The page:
Children are teased no matter what. I was teased because I’m bi-racial. Other classmates were teased for wearing glasses. Or being fat. Or being too thin. Or having freckles. Or wearing braces. The list is endless.

Kids all over the world are in desperate need of love and direction.

Two daddies- or two mommies- can provide for children just as well as a mommy and a daddy, or a mommy and a step-daddy, or a daddy and a step-mommy, or a single mom or a single dad.

At the end of our days, when we’re all waiting in line at the pearly gates… the last thing on God’s mind will be how we managed to acheive an orgasm while on earth.

He doesn’t give a damn whether we got off by ourselves… or whether we got off by being with a man or a woman.

He loves us no matter what.

He made us. He knows us. He understands us.

Anyone who can give unconditional acceptance to any of the millions of children who need it is cool with me.

Posted in C-Haze, Children, News, Politics, Race

White Folks, Minorities and Adoption

Now here’s an issue I can get excited about!

We’re talking about transracial adoptions. With me being the beautiful halfrican queen that I am, adopted and raised by a fabulous white family… this is right up my alley!

Currently there are more white families that are willing and able to adopt children than there are minority families willing and able to do the same. Statistically speaking, there are way more minority children needing homes than there are white children needing homes, and there simply are not enough minority homes available to place them in.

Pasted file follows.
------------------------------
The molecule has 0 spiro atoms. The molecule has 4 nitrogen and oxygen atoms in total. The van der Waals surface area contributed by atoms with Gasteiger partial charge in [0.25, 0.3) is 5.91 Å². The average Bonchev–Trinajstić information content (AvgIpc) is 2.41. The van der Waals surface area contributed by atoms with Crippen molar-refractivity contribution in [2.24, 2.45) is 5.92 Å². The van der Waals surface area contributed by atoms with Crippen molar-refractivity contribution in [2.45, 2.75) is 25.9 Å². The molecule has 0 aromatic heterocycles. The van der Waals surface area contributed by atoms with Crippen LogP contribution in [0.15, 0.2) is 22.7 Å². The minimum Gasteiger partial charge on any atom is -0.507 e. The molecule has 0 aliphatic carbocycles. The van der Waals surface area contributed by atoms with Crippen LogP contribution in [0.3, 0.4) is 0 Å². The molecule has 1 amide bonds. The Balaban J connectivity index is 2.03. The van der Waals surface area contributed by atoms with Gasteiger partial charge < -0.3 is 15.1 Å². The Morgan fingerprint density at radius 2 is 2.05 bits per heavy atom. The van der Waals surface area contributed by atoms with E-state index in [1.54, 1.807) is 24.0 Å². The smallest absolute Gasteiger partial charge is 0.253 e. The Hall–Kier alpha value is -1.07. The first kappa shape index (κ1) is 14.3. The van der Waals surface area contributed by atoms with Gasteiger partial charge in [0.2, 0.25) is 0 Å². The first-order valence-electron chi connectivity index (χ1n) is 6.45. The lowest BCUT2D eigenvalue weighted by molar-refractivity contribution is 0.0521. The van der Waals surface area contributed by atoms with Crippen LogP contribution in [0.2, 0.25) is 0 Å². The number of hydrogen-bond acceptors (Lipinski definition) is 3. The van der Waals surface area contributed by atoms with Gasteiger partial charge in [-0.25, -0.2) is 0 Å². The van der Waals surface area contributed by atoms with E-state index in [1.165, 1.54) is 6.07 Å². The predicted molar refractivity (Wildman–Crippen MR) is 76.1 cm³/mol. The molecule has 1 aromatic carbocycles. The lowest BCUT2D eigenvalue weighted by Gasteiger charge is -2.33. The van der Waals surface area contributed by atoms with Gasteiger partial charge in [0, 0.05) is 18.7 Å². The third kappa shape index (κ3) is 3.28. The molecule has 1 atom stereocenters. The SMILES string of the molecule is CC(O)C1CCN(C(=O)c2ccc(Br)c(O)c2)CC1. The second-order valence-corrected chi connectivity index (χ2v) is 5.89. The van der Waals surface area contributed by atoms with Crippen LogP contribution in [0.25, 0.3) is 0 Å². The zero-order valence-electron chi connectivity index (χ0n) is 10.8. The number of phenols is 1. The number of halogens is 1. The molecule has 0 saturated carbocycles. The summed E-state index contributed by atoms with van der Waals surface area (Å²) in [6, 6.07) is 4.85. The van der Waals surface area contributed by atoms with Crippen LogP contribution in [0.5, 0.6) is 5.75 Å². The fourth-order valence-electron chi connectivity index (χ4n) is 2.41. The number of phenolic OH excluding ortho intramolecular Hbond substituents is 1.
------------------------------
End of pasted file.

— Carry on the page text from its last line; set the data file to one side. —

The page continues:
The question is, can white folks do a good job raising black kids?

Well, duh.

Of course they can… but can they raise their black children the same way they’re raising their white children and expect the same results?

Experts within the foster care system say no, and I agree 125%.

Previously foster and adoptive parents were encouraged to take a “color-blind” approach in raising these children, with the prevailing thought being that race is just a skin color, and that children- regardless of their ethnicity- will all benefit from the exact same upbringing.

Finally it appears that the state-run agencies have awaken from their dream-world and have started to face reality.

People can keep pretending that there is no difference between races, and that kids will be kids- regardless of their race- but the fact is, pretending doesn’t make reality any less real.

In many ways, kids, are definitely the same. Kids of all colors like to wake up early on Saturday mornings and watch cartoons while eating cereal laced with enough sugar to induce a diabetic coma. Kids of all races enjoy sports and other extra-curricular activities. All kids have that knack for breaking things- be it bones or antique lamps- and all kids cost a bizillion dollars by way of holidays, birthdays and trips to the emergency room. In addition, all kids need love, security, discipline, and a place to call home.